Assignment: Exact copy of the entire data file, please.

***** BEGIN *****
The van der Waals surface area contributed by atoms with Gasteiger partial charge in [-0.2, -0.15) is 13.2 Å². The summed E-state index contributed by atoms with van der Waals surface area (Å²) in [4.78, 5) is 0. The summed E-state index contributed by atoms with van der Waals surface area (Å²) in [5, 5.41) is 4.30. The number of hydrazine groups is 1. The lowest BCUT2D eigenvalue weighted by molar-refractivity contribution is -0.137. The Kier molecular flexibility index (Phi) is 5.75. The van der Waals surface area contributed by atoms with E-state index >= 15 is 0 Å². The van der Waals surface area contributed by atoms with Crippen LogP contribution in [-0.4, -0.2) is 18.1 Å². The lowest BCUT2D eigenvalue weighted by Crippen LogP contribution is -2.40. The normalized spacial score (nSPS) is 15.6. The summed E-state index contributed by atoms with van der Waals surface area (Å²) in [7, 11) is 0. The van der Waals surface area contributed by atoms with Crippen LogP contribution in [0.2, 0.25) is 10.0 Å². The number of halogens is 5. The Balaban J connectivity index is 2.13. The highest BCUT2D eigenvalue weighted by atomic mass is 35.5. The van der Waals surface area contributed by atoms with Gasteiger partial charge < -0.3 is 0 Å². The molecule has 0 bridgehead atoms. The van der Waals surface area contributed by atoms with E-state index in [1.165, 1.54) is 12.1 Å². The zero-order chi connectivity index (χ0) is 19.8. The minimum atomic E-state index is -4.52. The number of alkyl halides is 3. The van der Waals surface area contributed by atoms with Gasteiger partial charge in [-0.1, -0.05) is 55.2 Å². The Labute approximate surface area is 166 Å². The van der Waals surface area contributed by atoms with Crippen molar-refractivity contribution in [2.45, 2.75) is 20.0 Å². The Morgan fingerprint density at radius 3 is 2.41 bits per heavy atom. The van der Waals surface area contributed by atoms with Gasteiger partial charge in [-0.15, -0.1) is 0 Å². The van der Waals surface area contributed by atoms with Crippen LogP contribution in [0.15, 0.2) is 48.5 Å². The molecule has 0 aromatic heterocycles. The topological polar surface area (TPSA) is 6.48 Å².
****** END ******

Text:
The van der Waals surface area contributed by atoms with Gasteiger partial charge in [-0.2, -0.15) is 13.2 Å². The summed E-state index contributed by atoms with van der Waals surface area (Å²) in [4.78, 5) is 0. The summed E-state index contributed by atoms with van der Waals surface area (Å²) in [5, 5.41) is 4.30. The number of hydrazine groups is 1. The lowest BCUT2D eigenvalue weighted by molar-refractivity contribution is -0.137. The Kier molecular flexibility index (Phi) is 5.75. The van der Waals surface area contributed by atoms with E-state index >= 15 is 0 Å². The van der Waals surface area contributed by atoms with Crippen LogP contribution in [-0.4, -0.2) is 18.1 Å². The lowest BCUT2D eigenvalue weighted by Crippen LogP contribution is -2.40. The normalized spacial score (nSPS) is 15.6. The summed E-state index contributed by atoms with van der Waals surface area (Å²) in [7, 11) is 0. The van der Waals surface area contributed by atoms with Crippen LogP contribution in [0.2, 0.25) is 10.0 Å². The number of halogens is 5. The Balaban J connectivity index is 2.13. The highest BCUT2D eigenvalue weighted by atomic mass is 35.5. The van der Waals surface area contributed by atoms with Gasteiger partial charge < -0.3 is 0 Å². The molecule has 0 bridgehead atoms. The van der Waals surface area contributed by atoms with E-state index in [1.165, 1.54) is 12.1 Å². The zero-order chi connectivity index (χ0) is 19.8. The minimum atomic E-state index is -4.52. The number of alkyl halides is 3. The van der Waals surface area contributed by atoms with Gasteiger partial charge in [-0.1, -0.05) is 55.2 Å². The Labute approximate surface area is 166 Å². The van der Waals surface area contributed by atoms with Crippen molar-refractivity contribution in [2.45, 2.75) is 20.0 Å². The Morgan fingerprint density at radius 3 is 2.41 bits per heavy atom. The van der Waals surface area contributed by atoms with Gasteiger partial charge in [-0.15, -0.1) is 0 Å². The van der Waals surface area contributed by atoms with Crippen LogP contribution in [0.15, 0.2) is 48.5 Å². The molecule has 0 aromatic heterocycles. The topological polar surface area (TPSA) is 6.48 Å².